Taking antibiotics during infancy and early childhood also significantly increases the risk of childhood obesity by inducing abnormal gut changes and affecting normal functioning of microbiome‐associated metabolism regulation and immune system. These early life processes which regulate obesity cause the gut microbiome, immune, and metabolic functions to mature.
According to the report, nearly two‐thirds of American child‐bearing aged women are obese.
The study stated that the gut microbiome is significantly less diverse in children with obese mothers, which demonstrates that environmental factors like microbiome may contribute to human childhood obesity.
The research suggests that maternal health is crucial for the risk of obesity in offspring later in life. Additional factors such as diabetes, malnutrition, medications, and lifestyle (during, before, and after pregnancy) can also impact the offspring's microbiome immune metabolic axis (MIM).
“Maternal obesity and diabetes are known to pose high risks of developing these ailments in their children. This is supported by the facts that: (i)mothers with obesity/diabetes even before pregnancy (prepartum) have increased expression of harmful genes in reproductive cells including ovum, that are imprinted and passed to the offspring; (ii) mothers who become obese or diabetic during pregnancy (peripartum) can induce gene imprinting in the developing embryonic cells; (iii) mothers with obesity/diabetes can pass harmful metabolites through placental barriers that can influence the risk of obesity and diabetes in offspring; (iv) mothers that develop obesity soon after delivery (postpartum) can also pass harmful metabolites, fat, proteins and bacteria through breastmilk to the offspring, impacting the MIM axis. Thus, prepartum, peripartum, intrapartum and postpartum health of the mother can impact the risk of obesity in offspring.”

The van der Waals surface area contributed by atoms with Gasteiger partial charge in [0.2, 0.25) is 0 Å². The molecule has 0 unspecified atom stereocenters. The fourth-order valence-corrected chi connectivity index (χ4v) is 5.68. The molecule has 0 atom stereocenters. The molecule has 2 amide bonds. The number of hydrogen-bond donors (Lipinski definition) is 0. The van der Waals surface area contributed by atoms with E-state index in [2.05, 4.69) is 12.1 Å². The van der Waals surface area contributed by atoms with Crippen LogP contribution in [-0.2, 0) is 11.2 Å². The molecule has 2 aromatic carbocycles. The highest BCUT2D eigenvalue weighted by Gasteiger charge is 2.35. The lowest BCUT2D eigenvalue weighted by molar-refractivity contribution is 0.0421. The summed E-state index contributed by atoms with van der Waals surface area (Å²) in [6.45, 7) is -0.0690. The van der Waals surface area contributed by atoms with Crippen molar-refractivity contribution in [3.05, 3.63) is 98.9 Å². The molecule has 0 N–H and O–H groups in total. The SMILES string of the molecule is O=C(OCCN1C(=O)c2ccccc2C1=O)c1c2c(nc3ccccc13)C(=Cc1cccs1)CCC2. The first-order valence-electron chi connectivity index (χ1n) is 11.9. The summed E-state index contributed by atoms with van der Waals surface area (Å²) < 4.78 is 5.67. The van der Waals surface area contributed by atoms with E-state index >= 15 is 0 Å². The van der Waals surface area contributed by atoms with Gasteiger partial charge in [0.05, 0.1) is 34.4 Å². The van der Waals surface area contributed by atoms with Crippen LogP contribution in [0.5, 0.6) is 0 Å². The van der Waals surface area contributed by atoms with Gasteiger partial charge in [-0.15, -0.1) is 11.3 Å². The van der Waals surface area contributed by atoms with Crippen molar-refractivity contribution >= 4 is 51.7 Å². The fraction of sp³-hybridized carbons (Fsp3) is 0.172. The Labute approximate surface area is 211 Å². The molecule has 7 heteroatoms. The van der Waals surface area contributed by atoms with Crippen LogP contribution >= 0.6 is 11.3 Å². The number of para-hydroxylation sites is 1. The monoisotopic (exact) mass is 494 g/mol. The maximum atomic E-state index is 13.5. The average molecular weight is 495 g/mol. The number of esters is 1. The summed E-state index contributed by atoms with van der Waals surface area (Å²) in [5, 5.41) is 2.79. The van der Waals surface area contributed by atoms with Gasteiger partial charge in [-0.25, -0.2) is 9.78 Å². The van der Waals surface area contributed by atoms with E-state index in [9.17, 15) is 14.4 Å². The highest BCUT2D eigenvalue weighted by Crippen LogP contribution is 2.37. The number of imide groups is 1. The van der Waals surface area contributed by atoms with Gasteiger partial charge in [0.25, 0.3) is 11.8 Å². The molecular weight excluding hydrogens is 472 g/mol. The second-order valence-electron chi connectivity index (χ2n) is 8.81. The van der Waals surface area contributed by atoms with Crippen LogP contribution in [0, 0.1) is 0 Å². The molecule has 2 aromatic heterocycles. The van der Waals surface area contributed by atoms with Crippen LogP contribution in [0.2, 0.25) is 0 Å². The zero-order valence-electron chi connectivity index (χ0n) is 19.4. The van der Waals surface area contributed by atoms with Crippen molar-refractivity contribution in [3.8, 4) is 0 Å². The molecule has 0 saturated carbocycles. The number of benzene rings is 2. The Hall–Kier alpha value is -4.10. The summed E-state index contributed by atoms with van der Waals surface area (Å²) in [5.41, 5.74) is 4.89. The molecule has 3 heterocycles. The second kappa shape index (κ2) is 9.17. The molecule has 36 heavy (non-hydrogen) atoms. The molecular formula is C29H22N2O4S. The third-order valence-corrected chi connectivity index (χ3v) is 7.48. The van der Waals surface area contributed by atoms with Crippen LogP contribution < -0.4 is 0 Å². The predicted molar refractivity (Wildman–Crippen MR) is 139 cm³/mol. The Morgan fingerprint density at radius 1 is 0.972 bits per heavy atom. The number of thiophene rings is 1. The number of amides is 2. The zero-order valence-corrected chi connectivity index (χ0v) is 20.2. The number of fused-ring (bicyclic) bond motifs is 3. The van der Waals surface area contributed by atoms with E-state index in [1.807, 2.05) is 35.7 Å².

Do fathers play a role in childhood obesity?
Yadav told NutraIngredients-USA that it is an interesting question. “While searching literature, we couldn’t find much evidence of paternal microbiome effects on childhood obesity. Although, there were reports, but very few and superficial studies, so this remains an area of intense research. This was surprising for me.”
The researchers add that further studies are needed to investigate factors that can influence the risk of obesity. In addition, having a better understanding of the role of the gut microbiome and obesity in both mothers and their children hopefully will help scientists design more successful preventive and therapeutic strategies to check the rise of obesity in children, Yadav said.
Identifying the gaps in research
"This compilation of current research should be very useful for doctors, nutritionists and dietitians to discuss with their patients because so many of these factors can be changed if people have enough good information. We also wanted to identify gaps in the science for future research."
Yadav told NutraIngredients-USA that he and his team are actively conducting studies on microbiome-immune-metabolic interactions.
Source: Obesity Reviews
Microbiome‐immune‐metabolic axis in the epidemic of childhood
obesity: Evidence and opportunities
Authors: HJ Kincaid, et al.